Speeches to Stuttgart Congress
(1871 - 1919)
Rosa Luxemburg (German: [ˈʁoːza ˈlʊksəmbʊʁk] (About this soundlisten); Polish: Róża Luksemburg; also Rozalia Luksenburg; 5 March 1871 – 15 January 1919) was a Polish Marxist, philosopher, economist, anti-war activist and revolutionary socialist who became a naturalized German citizen at the age of 28. Successively, she was a member of the Social Democracy of the Kingdom of Poland and Lithuania (SDKPiL), the Social Democratic Party of Germany (SPD), the Independent Social Democratic Party (USPD) and the Communist Party of Germany (KPD). (From : Wikipedia.org.)
Speeches to Stuttgart Congress
Spoken: October 3 & 4, 1898
Source: Selected Political Writings Rosa Luxemburg, 1971, edited by Dick Howard, text from the German Ausgewählte Reden und Schriften, II (Berlin: Dietz Verlag, 1951), 28-33.
Translated: (from the German) John Heckman.
Transcription/Markup: Ted Crawford/Brian Baggins.
Copyright: Monthly Review Press © 1971. Printed with the permission of Monthly Review Press. Luxemburg Internet Archive (marxists.org) 2004.
This is the text of two speeches made to the Stuttgart Congress of the German Social Democratic Party in 1898, in the discussion on tactics.
The speeches of Heine and others have shown that an extremely important point has been obscured in our Party, namely that of understanding the relation between our final goal and our everyday uggles. It might he said that our program has a pretty passage concerning the final goal, which, while it certainly shouldn’t be forgotten, has no immediate relation to our practical struggles. Perhaps there are some comrades who think that speculations about final goals are really academic questions. To them I would say that for us, as a revolutionary proletarian party, there exists no more practical question than that concerning ultimate goals.
Think about it: what really constitutes the socialist character of our whole movement? The really practical struggle falls into three categories: the trade-union struggle, the struggle for social reforms, and the struggle to democratize the capitalist state. Are these three forms of our struggle really socialism? Not at all. Take the trade-union movement first! Look at England: not only is it not socialist there, but it is in some respects an obstacle to socialism. Social reform is also emphasized by Academic Socialists, National Socialists, and similar types. And democratization is specifically bourgeois. The bourgeoisie had already inscribed democracy on its banner before see did,
Then what is it in our day to-day struggles that makes us a socialist party? It can only be the relation between these three practical struggles and our final goals. It is the final goal alone which constitutes the spirit and the content of our socialist struggle, which turns it into a class struggle. And by final goal we must not mean, as Heine has said, this or that image of the future state, but the prerequisite for any future society, namely the conquest of political power. [Shout: “Then we do agree!”] This conception of our task is closely related to our conception of capitalist society; it is the solid ground which underlies our view that capitalist society is caught in insoluble contradictions which will ultimately necessitate an explosion, a collapse, at which point we will play the role of the banker-lawyer who liquidates a bankrupt company.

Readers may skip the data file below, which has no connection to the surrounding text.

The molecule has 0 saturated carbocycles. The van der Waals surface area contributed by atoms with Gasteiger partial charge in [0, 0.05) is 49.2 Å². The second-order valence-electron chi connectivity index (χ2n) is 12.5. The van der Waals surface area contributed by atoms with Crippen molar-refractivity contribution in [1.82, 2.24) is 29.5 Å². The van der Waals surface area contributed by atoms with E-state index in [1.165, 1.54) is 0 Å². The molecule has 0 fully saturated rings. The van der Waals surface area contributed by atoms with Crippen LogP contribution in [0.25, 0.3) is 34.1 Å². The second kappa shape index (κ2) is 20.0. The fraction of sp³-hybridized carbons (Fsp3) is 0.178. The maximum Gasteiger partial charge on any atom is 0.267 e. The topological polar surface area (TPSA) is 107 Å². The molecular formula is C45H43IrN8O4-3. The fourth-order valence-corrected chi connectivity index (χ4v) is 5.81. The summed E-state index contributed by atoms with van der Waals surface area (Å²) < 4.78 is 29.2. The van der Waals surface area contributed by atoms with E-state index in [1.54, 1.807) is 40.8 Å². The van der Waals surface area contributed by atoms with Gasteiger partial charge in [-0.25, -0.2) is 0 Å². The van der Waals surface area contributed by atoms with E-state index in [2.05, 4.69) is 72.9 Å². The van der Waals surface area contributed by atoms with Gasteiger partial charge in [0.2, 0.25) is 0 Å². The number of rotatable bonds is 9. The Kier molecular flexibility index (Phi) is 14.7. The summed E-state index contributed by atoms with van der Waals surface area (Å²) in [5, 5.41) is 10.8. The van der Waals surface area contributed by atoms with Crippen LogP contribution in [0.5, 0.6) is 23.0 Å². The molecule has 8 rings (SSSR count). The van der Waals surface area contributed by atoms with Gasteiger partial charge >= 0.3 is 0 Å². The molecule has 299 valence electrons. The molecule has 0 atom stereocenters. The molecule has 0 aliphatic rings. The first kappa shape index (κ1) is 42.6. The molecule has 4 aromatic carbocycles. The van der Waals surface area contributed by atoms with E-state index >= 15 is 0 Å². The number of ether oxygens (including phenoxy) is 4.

But if we take the position that we w to bring to fruition the interest of the proletariat, then it is impossible to make statements such as those that Heine has recently made to the effect that we can also make concessions on the question of militarism; it is impossible to make statements such as those of Konrad Schmidt to the central committee of the socialist majority in the bourgeois parliament, impossible to say, as Bernstein has, that once we take over command of the ship, even then we will not be in a position to do away with capitalism. When I read that, I said to myself: what a stroke of luck that the French socialist workers weren’t that bright in 1871, for then they would have said: “Children, let’s go to bed, our hour has not yet struck, production is not yet sufficiently concentrated for us to maintain control of the ship.” But then, instead of a moving drama, instead of a heroic struggle, we would have seen a different scenario, for then the workers would not have behaved like heroes, but like old women. I think that arguments about whether, once we come to power, we s ill be able to make the production process serve society, whether things are ripe for that, that is an academic question. For us there can never be any question that we must struggle to seize political poster. A socialist party must always have a response appropriate to the situation; it can never shrink back from its task. Therefore our views on what our final goals are must be fully clarified. And we will fulfill them, in spite of storm, wind, and weather. [Applause]
Vollmar has bitterly reproached me with trying to preach to older veterans when I am still a young recruit to the movement. That is not the case. It would be superfluous, since I am convinced that the veterans stand firmly on the same ground as I. It is not at all a question of preaching to anyone, but of expressing a particular tactic clearly and unambiguously. I know that I still must earn my epaulets in the German movement; but I want to do it on the left wing, where people struggle against the enemy and not on the right wing, where people seek out compromises with the enemy.[Objections]
But when Vollmar counters my factual presentations with the argument, “You greenhorn, I could be your grandfather,” that proves to me that his logical arguments are on their last legs. [Laughter] In fact, in the course of his presentation he made a series of statements which, coming from a veteran, are confusing, to say the least.